Today’s blog comes from guest contributor Ryan Kinzy, managing partner of DoubleBlaze Consulting. DoubleBlaze is a JDA partner working with retailers to improve their lifecycle pricing processes and helping them realize increased profits. A longer version of this article originally appeared on the firm’s blog.
When we engage with retail prospects for our consulting services, the first thing I usually ask is, “Are you setting prices in a spreadsheet?”
If the answer is “yes,” you were likely experiencing challenges with your ERP or Host Merchandising system that were insurmountable and that led you to externalize price-setting. Often, it is not just a single spreadsheet, but many spreadsheets that must work in unison to deliver prices.
If you suspect you might have pricing problems, how do you find out? We typically start analyzing where errors are the most obvious. For retail, you can typically start with store operations:
- Track how many wrong prices are reported per week and which stores have errors
- Take a sample of orders and re-price them. A random sample will indicate if there are pricing errors
- Quantify the financial impact of the errors:
- If a product is overpriced, you risk losing a sale. You can also undermine customer satisfaction, but that is tougher to quantify.
- An underpriced product will impact profit, and this is easily calculated. Also, identifying pricing errors takes time and effort that has a cost, in that an employee must analyze the error, correct it and move it through the systems to eCommerce or the POS.
Analyzing this process and mapping it to fashion customers, we’ve seen a multi-step process that identifies several potential points of failure.
What Can Go Wrong?
Where can your process go wrong? To answer that question, it’s best to do a thorough review of the process at your business. We look at each step, interview the people doing the task and map out the steps and tools. For apparel and fashion, here are typical areas of opportunity:
When a product is introduced, the merchant typically defines price points to target and then assigns specific styles to each price point. The number of style-color-size combinations is where the process gets cumbersome. Price errors can occur when products aren’t mapped correctly or while converting prices for different countries.
Specific promotions are often only defined at a high level. When a promotional event gets closer, the merchant will set specific discounts for a category, price points for a set of items, “buy X get Y” promotions and so on. A merchant will define these in as much detail they can within a spreadsheet, then hand it off to a pricing administrative team for execution. However, the interpretation gap between what the merchant wants and what the administrator enters can be a source of errors. A merchant may inadvertently copy a style from a previous promotion or make an error while assigning a given item to a promotion. The pricing administrator may be able to catch the errors, but some errors will slip through.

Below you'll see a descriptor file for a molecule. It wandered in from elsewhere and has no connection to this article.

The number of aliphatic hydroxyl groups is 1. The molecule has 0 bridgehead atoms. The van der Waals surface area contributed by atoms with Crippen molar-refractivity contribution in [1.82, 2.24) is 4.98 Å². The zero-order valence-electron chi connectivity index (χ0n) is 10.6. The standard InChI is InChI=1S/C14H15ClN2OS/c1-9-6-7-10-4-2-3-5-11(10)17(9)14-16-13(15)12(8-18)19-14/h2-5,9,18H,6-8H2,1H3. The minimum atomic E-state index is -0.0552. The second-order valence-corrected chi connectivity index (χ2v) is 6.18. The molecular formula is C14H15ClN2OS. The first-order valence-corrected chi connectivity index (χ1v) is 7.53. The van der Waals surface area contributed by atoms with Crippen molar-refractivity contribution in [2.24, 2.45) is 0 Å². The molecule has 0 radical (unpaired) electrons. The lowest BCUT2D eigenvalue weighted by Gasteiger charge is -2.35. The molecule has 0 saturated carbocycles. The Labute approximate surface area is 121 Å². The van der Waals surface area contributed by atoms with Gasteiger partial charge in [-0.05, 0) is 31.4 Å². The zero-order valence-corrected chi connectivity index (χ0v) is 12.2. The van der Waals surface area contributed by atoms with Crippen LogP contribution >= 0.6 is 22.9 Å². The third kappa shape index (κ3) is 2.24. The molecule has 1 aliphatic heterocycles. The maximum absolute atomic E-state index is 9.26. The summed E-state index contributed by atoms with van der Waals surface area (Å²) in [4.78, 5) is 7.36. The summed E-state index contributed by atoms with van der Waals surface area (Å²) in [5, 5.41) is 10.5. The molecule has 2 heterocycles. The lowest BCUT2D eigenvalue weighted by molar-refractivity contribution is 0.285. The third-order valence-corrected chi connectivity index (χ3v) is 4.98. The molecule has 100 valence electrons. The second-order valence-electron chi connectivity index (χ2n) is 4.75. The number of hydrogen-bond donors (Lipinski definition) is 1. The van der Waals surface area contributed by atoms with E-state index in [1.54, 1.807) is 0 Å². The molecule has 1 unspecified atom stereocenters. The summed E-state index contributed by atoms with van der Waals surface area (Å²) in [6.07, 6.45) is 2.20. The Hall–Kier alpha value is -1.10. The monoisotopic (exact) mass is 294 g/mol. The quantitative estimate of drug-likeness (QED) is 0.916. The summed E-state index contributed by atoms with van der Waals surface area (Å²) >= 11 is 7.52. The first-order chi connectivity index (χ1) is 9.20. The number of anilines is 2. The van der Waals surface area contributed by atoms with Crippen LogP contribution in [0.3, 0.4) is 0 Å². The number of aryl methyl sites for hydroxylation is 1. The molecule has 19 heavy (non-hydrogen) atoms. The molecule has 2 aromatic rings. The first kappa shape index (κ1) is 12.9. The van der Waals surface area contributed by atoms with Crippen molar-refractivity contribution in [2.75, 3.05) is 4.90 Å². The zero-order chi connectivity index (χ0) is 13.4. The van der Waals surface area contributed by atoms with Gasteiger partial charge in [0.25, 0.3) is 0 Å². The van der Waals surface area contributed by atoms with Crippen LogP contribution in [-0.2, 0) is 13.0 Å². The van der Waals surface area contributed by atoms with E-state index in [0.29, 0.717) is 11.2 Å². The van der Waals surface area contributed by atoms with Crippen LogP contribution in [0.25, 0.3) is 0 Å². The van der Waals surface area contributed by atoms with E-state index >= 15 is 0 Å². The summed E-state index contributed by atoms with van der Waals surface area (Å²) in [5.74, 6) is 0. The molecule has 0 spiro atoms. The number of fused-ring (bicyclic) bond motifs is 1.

Also, when merchants rely on separate systems for planning and executing markdowns, if there is no systematic handoff between setting the prices and executing on them, more problems can occur.
In addition, given that each store has their own point-of-sale system and might have different prices, promotions or markdowns, most stores get their own set of prices and rules. For a large retailer, there can be 400 or more individual systems. Each system is a potential failure point given that the POS must receive the prices, load them and pull in the rules.
Finally, store personnel move items and tag them. In parallel, promotional sheets are provided to the stores for product placement, promotional signage and prices. Any number of issues can occur here. Tight coordination is required at each store to ensure the prices are correct on the tags and the products are in the right spot.
Take Stock of Your Process
Reviewing this process can reveal areas of opportunity to plug the holes. In this example, an up-front system that allows the merchant to directly enter promotions or price changes directly would eliminate the opportunity for confusion with the price administrator. A system to quickly and reliably transmit the calculated prices to the POS might be needed. Alternatively, the POS could call out to a central pricing system which would eliminate the need to transmit the price data. The promotional and placement sheets that store personnel use could be generated out of the price execution system rather than being created manually. In some cases, electronic tags could be used.
Regardless, once we’ve identified the most egregious spots, we tackle them first. Typically, the ideal retail pricing and promotion solution relies on systems that can keep all these relationships in sync, and this usually includes better processes as well.
Learn more about JDA’s retail pricing and promotion solutions by visiting the JDA Knowledge Center. And take a complementary Lifecycle Pricing Self-Assessment to benchmark your company against the very best in the business.